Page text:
Last updated December 10, 2020 by David Albert
The 10-69 network is used to connect nodes on NYC Mesh. Every mesh router at every node on the mesh gets an IP address from
10.69.0.0/16. Each router’s IP address can be computed from the router’s node number. The 10-69 network supports up to two routers per node.
The 10-69 network allows for routers at nodes to auto-discover each other using OSPF with minimal configuration. This makes it possible for anyone to join the mesh with almost no intervention from other mesh members. All you need to do is request a node number. No IP addresses, subnets or VLANs have to be statically allocated, configuration can be auto-generated from your node number, and nobody has to log in to any routers at neighboring nodes to update their configuration. As long as you have line of sight to another node and configure your router to use OSPF on the 10-69 network, you can join the mesh.
Each mesh router bridges its wired and wireless interfaces together into a single interface. The 10-69 network is link-local to this bridge. The bridge’s IP address is the router’s 10-69 address, and every router sees
10.69.0.0/16 as directly connected in its routing table. Because the 10-69 network is link-local, you will never see
10.69.0.0/16 in the OSPF routing table. Instead, you will see a
/32 (a route to a single host) for every router that’s online.
All routers connected to the bridge are isolated from each other at layer 2. They can only talk to the router hosting the bridge. This is equivalent to a port-isolated switch with the host router on the uplink port. Without port isolation, the mesh would become a huge layer 2 broadcast domain: every router’s bridge would be directly connected to every other router’s bridge.
Port isolation also makes sure that the topology of the layer 2 network mirrors the physical layer’s topology. A bridge without port isolation is a broadcast domain, but the mesh is primarily made up of point-to-point and point-to-multipoint radio links. If routers A and B connect wirelessly to router C’s bridge, we want OSPF adjacencies for A-C and B-C, but not A-B. This is because routers A and B are not actually neighbors – all traffic between A and B has to flow through C.
All OSPF interfaces that use the 10-69 network are configured in point-to-multipoint mode. Like broadcast interfaces, PtMP interfaces can automatically discover their neighbors, so OSPF neighbors don’t have to be set statically in the router’s configuration. Unlike broadcast interfaces, RFC 2328 does not specify how OSPF should perform auto-discovery on PtMP interfaces. The mesh assumes that auto-discovery will be performed using the AllSPFRouters multicast IP address (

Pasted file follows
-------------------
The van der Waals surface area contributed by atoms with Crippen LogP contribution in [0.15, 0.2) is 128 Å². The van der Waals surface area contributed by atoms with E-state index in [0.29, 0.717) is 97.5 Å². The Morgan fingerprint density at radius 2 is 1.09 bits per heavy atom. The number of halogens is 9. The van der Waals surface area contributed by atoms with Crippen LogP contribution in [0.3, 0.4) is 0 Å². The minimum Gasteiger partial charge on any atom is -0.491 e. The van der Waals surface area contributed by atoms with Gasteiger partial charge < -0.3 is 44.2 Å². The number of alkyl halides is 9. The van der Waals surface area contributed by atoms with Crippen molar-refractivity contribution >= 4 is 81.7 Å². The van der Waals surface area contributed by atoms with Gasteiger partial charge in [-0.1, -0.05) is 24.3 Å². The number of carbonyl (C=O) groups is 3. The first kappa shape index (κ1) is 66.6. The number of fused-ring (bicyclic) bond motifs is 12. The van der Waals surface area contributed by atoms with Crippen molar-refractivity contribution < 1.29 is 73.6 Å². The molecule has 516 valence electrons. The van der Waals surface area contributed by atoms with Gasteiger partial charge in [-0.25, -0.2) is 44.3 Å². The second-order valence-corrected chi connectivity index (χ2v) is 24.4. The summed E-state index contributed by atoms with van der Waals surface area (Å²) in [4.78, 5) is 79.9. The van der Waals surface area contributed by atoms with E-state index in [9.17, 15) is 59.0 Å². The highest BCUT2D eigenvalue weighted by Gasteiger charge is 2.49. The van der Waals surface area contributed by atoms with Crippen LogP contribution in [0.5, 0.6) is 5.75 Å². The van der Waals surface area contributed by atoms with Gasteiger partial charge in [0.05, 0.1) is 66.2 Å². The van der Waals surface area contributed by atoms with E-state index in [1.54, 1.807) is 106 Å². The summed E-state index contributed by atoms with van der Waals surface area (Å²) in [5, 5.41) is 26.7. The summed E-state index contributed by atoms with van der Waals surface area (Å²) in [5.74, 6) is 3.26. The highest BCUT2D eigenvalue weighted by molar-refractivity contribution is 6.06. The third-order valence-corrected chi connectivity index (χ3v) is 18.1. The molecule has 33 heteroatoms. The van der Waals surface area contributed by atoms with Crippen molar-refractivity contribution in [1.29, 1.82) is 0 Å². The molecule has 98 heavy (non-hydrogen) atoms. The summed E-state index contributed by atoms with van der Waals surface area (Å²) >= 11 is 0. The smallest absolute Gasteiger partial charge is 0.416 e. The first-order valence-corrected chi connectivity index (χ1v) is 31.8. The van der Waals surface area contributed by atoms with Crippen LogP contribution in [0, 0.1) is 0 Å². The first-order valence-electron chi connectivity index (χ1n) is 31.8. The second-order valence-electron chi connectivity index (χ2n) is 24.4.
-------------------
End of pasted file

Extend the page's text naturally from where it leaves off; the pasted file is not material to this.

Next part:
18.104.22.168), but not all OSPF implementations support this. For PtMP interfaces, OSPF advertises a
/32 to its address on that interface.
The ability to easily compute IP address from node number is also useful for troubleshooting: if you need to see if a node is reachable, convert its node number into its first router’s 10-69 address and ping it.
In addition to the 10-69 network, a
/26 for users of your node can be computed from your node number. The standard OmniTik config will hand these addresses out using DHCP. These addresses are computed linearly starting at
10.96.0.0/26 (followed by
Generating an IP address
The first router at each node can auto-generate its own 10-69 IP address using the following method:
The router’s address will take the form of
10.69.X.Y. Take the node number and split it after the second digit. For example, node number 12345 becomes 123 and 45. The digits on the left, in this case 123, are bound to
X, and the digits on the right are bound to
Y, giving us
Y can be between one and two digits, so it can’t be greater than 99.
X can in theory be any number of digits, but each number in an IPv4 address can only range from 0 to 255, so
X can’t be greater than 255. This means that the highest node number possible in this addressing scheme is 25,599.
|Node Number||X||Y||10-69-net Address|
Adding a second router
Most of the time, one router per node is enough, but sometimes it’s useful to add a second router.
To generate an address for a second router, just add 100 to
Y. Going back to the previous example, the address of the second router at node 12345 would be
|Node Number||X||Y||First router||Second Router|
|50000||X||Y||Not Possible||Not Possible|